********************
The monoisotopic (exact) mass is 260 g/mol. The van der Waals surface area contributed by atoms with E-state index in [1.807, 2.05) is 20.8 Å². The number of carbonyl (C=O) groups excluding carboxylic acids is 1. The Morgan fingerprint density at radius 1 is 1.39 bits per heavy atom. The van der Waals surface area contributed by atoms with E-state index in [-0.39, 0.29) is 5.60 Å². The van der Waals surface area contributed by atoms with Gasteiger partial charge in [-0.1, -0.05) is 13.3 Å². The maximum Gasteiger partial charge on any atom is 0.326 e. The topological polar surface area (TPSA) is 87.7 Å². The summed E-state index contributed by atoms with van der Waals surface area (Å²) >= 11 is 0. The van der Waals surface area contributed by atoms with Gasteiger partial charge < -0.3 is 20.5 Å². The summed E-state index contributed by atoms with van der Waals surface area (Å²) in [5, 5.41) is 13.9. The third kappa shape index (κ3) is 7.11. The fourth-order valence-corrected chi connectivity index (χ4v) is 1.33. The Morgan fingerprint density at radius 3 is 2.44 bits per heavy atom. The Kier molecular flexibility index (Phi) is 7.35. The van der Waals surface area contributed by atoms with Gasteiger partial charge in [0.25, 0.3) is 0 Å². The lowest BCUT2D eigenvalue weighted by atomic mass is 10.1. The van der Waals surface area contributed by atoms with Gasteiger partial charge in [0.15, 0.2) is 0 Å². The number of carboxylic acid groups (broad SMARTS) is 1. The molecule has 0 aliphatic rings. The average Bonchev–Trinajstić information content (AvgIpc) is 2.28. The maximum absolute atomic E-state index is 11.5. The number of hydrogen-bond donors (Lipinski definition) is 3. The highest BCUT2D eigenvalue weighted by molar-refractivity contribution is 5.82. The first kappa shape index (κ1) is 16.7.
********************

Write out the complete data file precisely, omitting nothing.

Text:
The monoisotopic (exact) mass is 260 g/mol. The van der Waals surface area contributed by atoms with E-state index in [1.807, 2.05) is 20.8 Å². The number of carbonyl (C=O) groups excluding carboxylic acids is 1. The Morgan fingerprint density at radius 1 is 1.39 bits per heavy atom. The van der Waals surface area contributed by atoms with E-state index in [-0.39, 0.29) is 5.60 Å². The van der Waals surface area contributed by atoms with Gasteiger partial charge in [-0.1, -0.05) is 13.3 Å². The maximum Gasteiger partial charge on any atom is 0.326 e. The topological polar surface area (TPSA) is 87.7 Å². The summed E-state index contributed by atoms with van der Waals surface area (Å²) >= 11 is 0. The van der Waals surface area contributed by atoms with Gasteiger partial charge < -0.3 is 20.5 Å². The summed E-state index contributed by atoms with van der Waals surface area (Å²) in [5, 5.41) is 13.9. The third kappa shape index (κ3) is 7.11. The fourth-order valence-corrected chi connectivity index (χ4v) is 1.33. The Morgan fingerprint density at radius 3 is 2.44 bits per heavy atom. The Kier molecular flexibility index (Phi) is 7.35. The van der Waals surface area contributed by atoms with Gasteiger partial charge in [0.25, 0.3) is 0 Å². The lowest BCUT2D eigenvalue weighted by atomic mass is 10.1. The van der Waals surface area contributed by atoms with Gasteiger partial charge in [0.15, 0.2) is 0 Å². The number of carboxylic acid groups (broad SMARTS) is 1. The molecule has 0 aliphatic rings. The average Bonchev–Trinajstić information content (AvgIpc) is 2.28. The maximum absolute atomic E-state index is 11.5. The number of hydrogen-bond donors (Lipinski definition) is 3. The highest BCUT2D eigenvalue weighted by molar-refractivity contribution is 5.82. The first kappa shape index (κ1) is 16.7.